Protecting Your Facility Against Winter Weather 7422

December 1, 1998

5 Min Read
Protecting Your Facility Against Winter Weather

Protecting Your Facility Against Winter Weather

By David Wilhite

Are you ready for winter? Freezing temperatures, blustery winds, ice, sleet and snowcan all cause severe damage to your self-storage facility and property, especially if youare not prepared for them. Winter conditions can present severe exposures to yourbuildings and the systems necessary to keep your facility running. Wet and icy conditionscan also increase your liability risk by presenting greater potential for your tenant toslip or fall.

To give you some idea of just how damaging cold temperatures and heavy snow can be,consider the blizzard of 1993, which was the fifth most costly, insured catastrophe in thehistory of the United States, causing an estimated $1.75 billion in damage. Much of thedamage attributed to this storm was from frozen pipes, collapsed roofs due to the weightof snow and interior water seepage from blocked roof drains, and could have been reducedor eliminated if business owners had been properly prepared. Unfortunately, because of thelate date of the storm (mid-March) and its unusually wide geographic coverage, manyunsuspecting business owners found themselves either unprepared or uninsured and,therefore suffered major losses.

When considering the risk that winter weather poses to your self-storage facility, keepin mind that significant property damage may not necessarily occur only in those statesthat experience the harshest winters. Regions in which cold weather is the exception maysuffer even greater losses. For example, an Arctic cold wave hit the Deep South inDecember 1996, plunging temperatures to record lows. At that time, below-freezingconditions extended from the citrus country in Florida, all along the Mexican border andreaching far into Texas, causing major losses. (Of course, Northern locations are mostlikely to be hard-hit on a regular basis. That same year, Minnesota and Iowa experiencedrecord blizzard conditions, with wind-chill temperatures reaching 55 degrees below zero;and many residents of the Dakotas were stranded after two days of heavy snowstorms leftdrifts at rooftop levels).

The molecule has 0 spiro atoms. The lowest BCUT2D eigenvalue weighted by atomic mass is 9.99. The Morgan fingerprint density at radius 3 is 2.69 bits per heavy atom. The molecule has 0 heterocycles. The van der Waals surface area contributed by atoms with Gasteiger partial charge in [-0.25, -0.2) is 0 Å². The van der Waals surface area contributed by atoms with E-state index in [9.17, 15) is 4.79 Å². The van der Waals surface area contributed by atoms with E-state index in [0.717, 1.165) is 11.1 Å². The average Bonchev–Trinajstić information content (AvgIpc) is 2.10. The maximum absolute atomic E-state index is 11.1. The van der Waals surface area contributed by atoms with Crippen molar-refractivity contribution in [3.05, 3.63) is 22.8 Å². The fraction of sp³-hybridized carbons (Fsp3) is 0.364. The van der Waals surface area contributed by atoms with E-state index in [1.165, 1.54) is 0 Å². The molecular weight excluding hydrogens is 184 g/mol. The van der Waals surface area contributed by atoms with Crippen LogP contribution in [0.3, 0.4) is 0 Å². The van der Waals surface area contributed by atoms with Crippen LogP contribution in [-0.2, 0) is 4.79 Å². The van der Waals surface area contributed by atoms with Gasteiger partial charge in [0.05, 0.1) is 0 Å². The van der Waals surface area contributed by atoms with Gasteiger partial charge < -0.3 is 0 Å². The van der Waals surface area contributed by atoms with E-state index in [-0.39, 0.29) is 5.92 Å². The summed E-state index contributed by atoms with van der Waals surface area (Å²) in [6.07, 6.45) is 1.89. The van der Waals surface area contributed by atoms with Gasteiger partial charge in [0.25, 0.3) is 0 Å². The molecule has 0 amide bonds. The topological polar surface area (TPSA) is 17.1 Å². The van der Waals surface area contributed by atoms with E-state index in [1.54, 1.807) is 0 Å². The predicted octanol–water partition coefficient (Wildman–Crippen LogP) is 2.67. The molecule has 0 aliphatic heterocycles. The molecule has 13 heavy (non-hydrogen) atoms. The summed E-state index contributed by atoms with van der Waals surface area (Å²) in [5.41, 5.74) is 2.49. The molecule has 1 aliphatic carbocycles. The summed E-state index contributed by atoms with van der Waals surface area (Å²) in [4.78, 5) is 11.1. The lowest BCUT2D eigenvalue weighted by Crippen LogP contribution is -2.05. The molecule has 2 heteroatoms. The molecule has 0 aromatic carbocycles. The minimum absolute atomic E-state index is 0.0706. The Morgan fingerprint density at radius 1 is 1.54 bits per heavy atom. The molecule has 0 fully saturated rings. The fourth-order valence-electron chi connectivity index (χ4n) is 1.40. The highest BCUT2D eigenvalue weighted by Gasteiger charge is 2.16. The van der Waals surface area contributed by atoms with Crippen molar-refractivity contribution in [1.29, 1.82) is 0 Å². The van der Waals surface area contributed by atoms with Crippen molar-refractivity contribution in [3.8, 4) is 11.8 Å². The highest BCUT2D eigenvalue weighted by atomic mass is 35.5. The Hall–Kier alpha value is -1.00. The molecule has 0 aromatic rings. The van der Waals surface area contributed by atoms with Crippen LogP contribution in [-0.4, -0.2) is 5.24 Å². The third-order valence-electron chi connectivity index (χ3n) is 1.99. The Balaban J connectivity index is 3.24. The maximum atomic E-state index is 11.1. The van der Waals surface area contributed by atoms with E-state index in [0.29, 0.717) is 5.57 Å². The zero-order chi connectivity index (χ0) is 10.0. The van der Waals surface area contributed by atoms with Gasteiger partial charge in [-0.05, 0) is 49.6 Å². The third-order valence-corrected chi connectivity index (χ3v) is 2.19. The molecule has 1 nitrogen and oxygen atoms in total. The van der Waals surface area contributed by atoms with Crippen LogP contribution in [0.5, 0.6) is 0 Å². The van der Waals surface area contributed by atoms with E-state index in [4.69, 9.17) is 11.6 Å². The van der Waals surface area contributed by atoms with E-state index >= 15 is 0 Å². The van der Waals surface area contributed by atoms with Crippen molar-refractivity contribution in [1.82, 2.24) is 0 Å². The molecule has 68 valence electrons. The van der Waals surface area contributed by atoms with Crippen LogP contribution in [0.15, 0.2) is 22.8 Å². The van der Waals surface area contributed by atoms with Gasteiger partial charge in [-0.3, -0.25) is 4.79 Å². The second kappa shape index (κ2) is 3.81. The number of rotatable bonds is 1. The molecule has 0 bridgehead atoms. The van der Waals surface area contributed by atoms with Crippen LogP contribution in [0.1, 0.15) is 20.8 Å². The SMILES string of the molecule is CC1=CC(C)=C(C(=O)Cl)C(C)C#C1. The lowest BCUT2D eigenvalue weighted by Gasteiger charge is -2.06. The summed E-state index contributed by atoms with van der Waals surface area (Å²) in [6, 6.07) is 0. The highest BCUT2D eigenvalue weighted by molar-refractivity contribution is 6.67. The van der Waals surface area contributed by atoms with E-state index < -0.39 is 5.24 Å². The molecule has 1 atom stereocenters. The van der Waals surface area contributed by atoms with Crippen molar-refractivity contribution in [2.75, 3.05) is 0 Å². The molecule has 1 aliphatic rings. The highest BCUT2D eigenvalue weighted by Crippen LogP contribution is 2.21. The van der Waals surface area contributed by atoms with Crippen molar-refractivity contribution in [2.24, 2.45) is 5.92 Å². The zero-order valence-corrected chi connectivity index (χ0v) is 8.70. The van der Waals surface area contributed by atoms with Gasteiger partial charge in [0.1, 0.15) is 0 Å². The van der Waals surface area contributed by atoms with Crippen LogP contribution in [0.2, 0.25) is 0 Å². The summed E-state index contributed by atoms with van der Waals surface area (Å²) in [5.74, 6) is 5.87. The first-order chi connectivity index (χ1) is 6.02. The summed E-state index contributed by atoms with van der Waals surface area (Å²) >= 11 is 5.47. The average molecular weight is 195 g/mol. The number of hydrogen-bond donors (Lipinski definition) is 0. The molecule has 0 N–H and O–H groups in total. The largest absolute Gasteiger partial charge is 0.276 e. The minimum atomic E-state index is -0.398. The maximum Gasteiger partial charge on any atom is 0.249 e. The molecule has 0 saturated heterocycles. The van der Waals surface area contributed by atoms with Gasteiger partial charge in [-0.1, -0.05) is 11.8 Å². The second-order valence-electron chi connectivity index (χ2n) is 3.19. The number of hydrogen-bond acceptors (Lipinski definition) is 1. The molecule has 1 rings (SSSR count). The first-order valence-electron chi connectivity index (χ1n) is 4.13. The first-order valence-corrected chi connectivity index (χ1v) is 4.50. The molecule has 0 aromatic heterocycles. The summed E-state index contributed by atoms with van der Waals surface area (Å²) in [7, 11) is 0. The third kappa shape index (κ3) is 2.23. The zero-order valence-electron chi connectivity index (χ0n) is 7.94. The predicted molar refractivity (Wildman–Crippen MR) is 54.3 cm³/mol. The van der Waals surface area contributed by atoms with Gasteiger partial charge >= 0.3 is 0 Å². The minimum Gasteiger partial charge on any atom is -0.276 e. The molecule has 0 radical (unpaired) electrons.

Don't wait until disaster strikes: Now is the time to take preventive action tominimize your risk exposures and reduce your damage claims. The following checklist canhelp you get started on a safe, loss-free winter:

Winter Weather Precaution Checklist for Storage-Facility Owners


  • Maintain indoor temperatures above 40 degrees Fahrenheit in heated areas to prevent pipes from freezing.

  • Ensure that doors and windows are weather-tight, and secure any unnecessary openings.

  • Inspect remote areas for possible freezing and keep portable heaters on hand.

Roofs and Gutters:

  • With the help of a structural engineer, assess your roof's capacity for excessive snow loads and keep levels within safe bounds.

  • Monitor snow levels in roof areas susceptible to large drifts and clear excess accumulation immediately.

Heating Systems: